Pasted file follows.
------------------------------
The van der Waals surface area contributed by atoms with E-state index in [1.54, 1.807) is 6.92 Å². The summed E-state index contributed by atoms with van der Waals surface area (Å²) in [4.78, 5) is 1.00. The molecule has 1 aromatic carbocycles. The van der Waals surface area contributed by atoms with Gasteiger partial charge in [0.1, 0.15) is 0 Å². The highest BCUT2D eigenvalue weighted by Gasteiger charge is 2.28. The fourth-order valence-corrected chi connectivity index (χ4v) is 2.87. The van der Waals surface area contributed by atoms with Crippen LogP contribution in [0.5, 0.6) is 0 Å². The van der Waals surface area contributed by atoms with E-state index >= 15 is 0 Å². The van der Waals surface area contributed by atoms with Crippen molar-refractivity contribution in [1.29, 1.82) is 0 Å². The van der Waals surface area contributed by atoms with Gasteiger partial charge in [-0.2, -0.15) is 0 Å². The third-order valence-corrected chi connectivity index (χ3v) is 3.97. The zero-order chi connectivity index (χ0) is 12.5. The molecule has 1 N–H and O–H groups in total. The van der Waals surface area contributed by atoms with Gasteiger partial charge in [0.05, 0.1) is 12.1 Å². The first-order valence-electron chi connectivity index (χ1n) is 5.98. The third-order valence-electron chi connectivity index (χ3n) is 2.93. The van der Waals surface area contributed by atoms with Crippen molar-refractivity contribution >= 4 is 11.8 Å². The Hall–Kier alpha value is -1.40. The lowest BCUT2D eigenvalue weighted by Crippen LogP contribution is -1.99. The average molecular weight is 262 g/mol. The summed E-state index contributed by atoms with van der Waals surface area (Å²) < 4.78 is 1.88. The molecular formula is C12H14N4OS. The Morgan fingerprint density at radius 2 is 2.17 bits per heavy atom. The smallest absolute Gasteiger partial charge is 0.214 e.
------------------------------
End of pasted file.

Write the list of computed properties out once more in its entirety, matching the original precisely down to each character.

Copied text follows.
The van der Waals surface area contributed by atoms with E-state index in [1.54, 1.807) is 6.92 Å². The summed E-state index contributed by atoms with van der Waals surface area (Å²) in [4.78, 5) is 1.00. The molecule has 1 aromatic carbocycles. The van der Waals surface area contributed by atoms with Gasteiger partial charge in [0.1, 0.15) is 0 Å². The highest BCUT2D eigenvalue weighted by Gasteiger charge is 2.28. The fourth-order valence-corrected chi connectivity index (χ4v) is 2.87. The van der Waals surface area contributed by atoms with Crippen LogP contribution in [0.5, 0.6) is 0 Å². The van der Waals surface area contributed by atoms with E-state index >= 15 is 0 Å². The van der Waals surface area contributed by atoms with Crippen molar-refractivity contribution in [1.29, 1.82) is 0 Å². The van der Waals surface area contributed by atoms with Gasteiger partial charge in [-0.2, -0.15) is 0 Å². The third-order valence-corrected chi connectivity index (χ3v) is 3.97. The zero-order chi connectivity index (χ0) is 12.5. The molecule has 1 N–H and O–H groups in total. The van der Waals surface area contributed by atoms with Gasteiger partial charge in [0.05, 0.1) is 12.1 Å². The first-order valence-electron chi connectivity index (χ1n) is 5.98. The third-order valence-electron chi connectivity index (χ3n) is 2.93. The van der Waals surface area contributed by atoms with Crippen molar-refractivity contribution >= 4 is 11.8 Å². The Hall–Kier alpha value is -1.40. The lowest BCUT2D eigenvalue weighted by Crippen LogP contribution is -1.99. The average molecular weight is 262 g/mol. The summed E-state index contributed by atoms with van der Waals surface area (Å²) < 4.78 is 1.88. The molecular formula is C12H14N4OS. The Morgan fingerprint density at radius 2 is 2.17 bits per heavy atom. The smallest absolute Gasteiger partial charge is 0.214 e.